It's terrifying to do something you have very little experience doing. I'm a comedy nerd, I love comedy, it's been part of our videos and concerts and even the songwriting at times. It's really exciting and fun to be around these real comedy actors. But it's intimidating and terrifying because you're not one of them, and you're consciously aware of that. I really enjoy it, ultimately.

What was it like to be performing in that living room, in that kinda archetypal L.A. party setting?
It took three days just to do that party scene. It was quite awkward because the whole first day was us acting like we're playing the song, just miming it with no music while other actors are acting in front of us. So that was just very uncomfortable and weird, for the first day of work to be—and there's all the extras, all the people at the party, and we're just feeling like idiots, standing up there silently acting like you're rocking out, all day and all night. It was a lot better the second day when we got to actually play the song and people could hear us. We didn't feel as stupid.

I like how Gillian Jacobs' character starts so aggressively booing you guys.
And that was such a thrill because she is such an amazing actor. It's so exciting to be able to work with such a great actor, and she's taught me a lot. I just did some stuff for one of the earlier episodes of the next season. And, y'know, it only takes a year to see it [laughs].

This is like a genuine break, maybe the first one I've ever had.


Do you have a favorite on Netflix?
Mad Men. That's also what was so fun in that party scene last season, was being directed by the guy that played Roger Sterling, and then one of the actors in it was the guy who played Harry Crane. And that whole living room, which was supposed to be my character's house, it had kind of an old, Mad Men–y vibe to it. It felt like, "Wow, I'm in a Mad Men episode..."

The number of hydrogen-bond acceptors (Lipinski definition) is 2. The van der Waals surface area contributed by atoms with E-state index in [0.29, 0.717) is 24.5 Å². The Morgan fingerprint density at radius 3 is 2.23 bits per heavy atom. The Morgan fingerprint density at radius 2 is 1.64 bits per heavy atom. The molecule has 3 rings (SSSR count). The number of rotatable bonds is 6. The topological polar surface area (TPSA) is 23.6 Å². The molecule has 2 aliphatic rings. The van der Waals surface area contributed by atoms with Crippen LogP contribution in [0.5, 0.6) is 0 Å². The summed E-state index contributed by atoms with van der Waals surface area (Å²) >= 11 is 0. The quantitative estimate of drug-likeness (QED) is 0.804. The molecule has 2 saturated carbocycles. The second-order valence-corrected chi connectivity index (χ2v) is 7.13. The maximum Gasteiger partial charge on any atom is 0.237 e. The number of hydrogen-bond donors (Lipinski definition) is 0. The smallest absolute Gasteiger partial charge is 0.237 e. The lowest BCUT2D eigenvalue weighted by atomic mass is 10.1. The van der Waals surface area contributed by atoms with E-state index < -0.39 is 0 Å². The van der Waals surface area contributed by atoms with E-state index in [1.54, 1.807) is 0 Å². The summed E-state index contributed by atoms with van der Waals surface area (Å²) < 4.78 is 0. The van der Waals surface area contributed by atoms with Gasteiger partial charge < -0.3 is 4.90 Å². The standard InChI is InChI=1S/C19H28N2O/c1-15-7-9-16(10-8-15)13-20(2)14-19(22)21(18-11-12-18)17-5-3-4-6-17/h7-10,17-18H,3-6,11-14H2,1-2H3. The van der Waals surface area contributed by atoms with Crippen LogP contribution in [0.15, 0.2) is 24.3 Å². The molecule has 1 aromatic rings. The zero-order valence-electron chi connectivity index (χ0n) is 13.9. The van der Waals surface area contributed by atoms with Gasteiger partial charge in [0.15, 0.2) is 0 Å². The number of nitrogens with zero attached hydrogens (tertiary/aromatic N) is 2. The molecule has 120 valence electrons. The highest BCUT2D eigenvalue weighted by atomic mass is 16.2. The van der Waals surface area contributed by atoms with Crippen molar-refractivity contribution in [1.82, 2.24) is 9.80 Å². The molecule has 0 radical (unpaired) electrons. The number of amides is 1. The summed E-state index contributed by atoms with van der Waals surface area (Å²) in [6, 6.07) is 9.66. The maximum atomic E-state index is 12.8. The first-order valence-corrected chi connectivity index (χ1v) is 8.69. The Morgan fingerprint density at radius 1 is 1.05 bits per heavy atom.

Is this the first time you've legitimately acted in something?
I dunno, it's hard for me to remember or say for sure. I think there's probably stuff that hasn't come out before. This is my debut of things that haven't been cut out, probably [laughs]. You gotta pay your dues, you gotta get cut out of a lot of stuff before you stay in something. I consider an awful lot of what I do in our videos acting, of course.

Love seems like a good fit with Eels. It's a very specifically voiced thing that I'm guessing was made without much interference, which has been your situation for a while.
I think Love is a great show, I would be a fan of it regardless of if I had anything to do with it or not. I think the biggest reason why it's great is they left them alone to do it the way they wanted to do it. These are people that know what they're doing, you know? It took me a long time to get to that [with Eels]. After always being meddled with—and the Road Trip video [a movie tie-in with the song "Mr. E's Beautiful Blues"] is an example—eventually I got to a point where I finally was afforded the luxury of being pretty much left alone.

Has someone ever approached you about a biopic?